This page contains links to handouts and resources about AAC that you may find useful.
I Can Blog
"I Can" was a monthly blog to help kids who use augmentative communication increase their participation.
Augmentative Communication Strategies
This page contains links to handouts and resources about AAC that you may find useful. These downloadable handouts are free for your use with credit and in their original format.
Symbols are the “words” kids who are non-verbal use to talk. Using symbols (pictures or text) is a foundational skill of learning to use an augmentative communication system.
Kids need to learn what symbols mean by having the people around them model using them. Kids can also learn what symbols mean by having opportunities to use them to talk. Here are some handouts modeling and giving kids a chance to use symbols to talk.
- Beyond Choice Making
- Communication Dictionary
- Communication Temptations for AC
- Core Vocabulary
- Fitzgerald Key Colour Coding
- Functional use of PCS
- Playing with Core Words
- Remnant Books
- Requesting and Choice Making
- Stories and Songs
- Supporting Emerging Communicators
- Symbol Place Mats
- Teaching Yes/No Questions
Kids who have verbal skills can also benefit from the use of symbols, especially if they are not always understood by the listeners around them. These handouts explore how augmentative strategies can help kids and their communication partners share a message effectively when speech is used in combination with symbols, pictures and text.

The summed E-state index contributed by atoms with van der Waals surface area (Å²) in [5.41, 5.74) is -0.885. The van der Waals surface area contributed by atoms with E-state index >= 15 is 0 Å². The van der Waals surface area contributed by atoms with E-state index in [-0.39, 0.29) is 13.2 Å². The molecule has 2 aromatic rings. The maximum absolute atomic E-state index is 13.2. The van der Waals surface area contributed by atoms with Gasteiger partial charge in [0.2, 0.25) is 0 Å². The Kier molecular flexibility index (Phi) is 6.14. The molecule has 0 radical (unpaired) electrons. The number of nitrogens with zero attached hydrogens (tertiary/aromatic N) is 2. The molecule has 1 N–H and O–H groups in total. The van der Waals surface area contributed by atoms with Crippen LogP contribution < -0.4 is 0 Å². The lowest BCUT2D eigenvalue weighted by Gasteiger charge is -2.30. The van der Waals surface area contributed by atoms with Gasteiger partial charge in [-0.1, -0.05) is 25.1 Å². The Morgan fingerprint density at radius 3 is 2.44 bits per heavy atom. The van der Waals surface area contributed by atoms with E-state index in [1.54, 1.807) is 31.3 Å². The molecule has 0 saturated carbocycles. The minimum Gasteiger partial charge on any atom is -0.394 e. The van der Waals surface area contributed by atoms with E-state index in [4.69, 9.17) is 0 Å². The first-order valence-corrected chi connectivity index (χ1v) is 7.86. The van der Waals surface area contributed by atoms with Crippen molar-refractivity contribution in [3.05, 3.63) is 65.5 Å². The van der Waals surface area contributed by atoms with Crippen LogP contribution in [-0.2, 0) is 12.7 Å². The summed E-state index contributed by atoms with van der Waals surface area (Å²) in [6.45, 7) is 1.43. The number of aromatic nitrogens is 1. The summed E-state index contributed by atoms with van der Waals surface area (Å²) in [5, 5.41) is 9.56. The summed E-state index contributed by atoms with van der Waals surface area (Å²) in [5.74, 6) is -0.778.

Simple speech generating device are a great way for kids to explore the use of recorded messages to communicate with others. They range from one to multiple messages on a single device. Here are some handouts to help generate some ideas about messages that can be recorded onto simple speech generating devices.
- What Can I Say - Single Message
- What can I say sequential message
- Suggestions for Message Pairs
- How to Use Device So Your Child Will Too
Some kids have difficulty accurately pointing to symbols and/or activating buttons on speech generating devices. Here are some handouts to help explore alternate ways that kids with difficulty accurately access symbols or a device with their hands.
Communicating with someone who uses AC
Learning to communicate with someone who uses AC can be challenging at times. Here are some tips for communicating with someone who uses augmentative communication:
Kids need to learn to use symbols to communicate and have the opportunity to practice and see others using symbols. Here are some handouts that explain how to help kids learn to use symbols.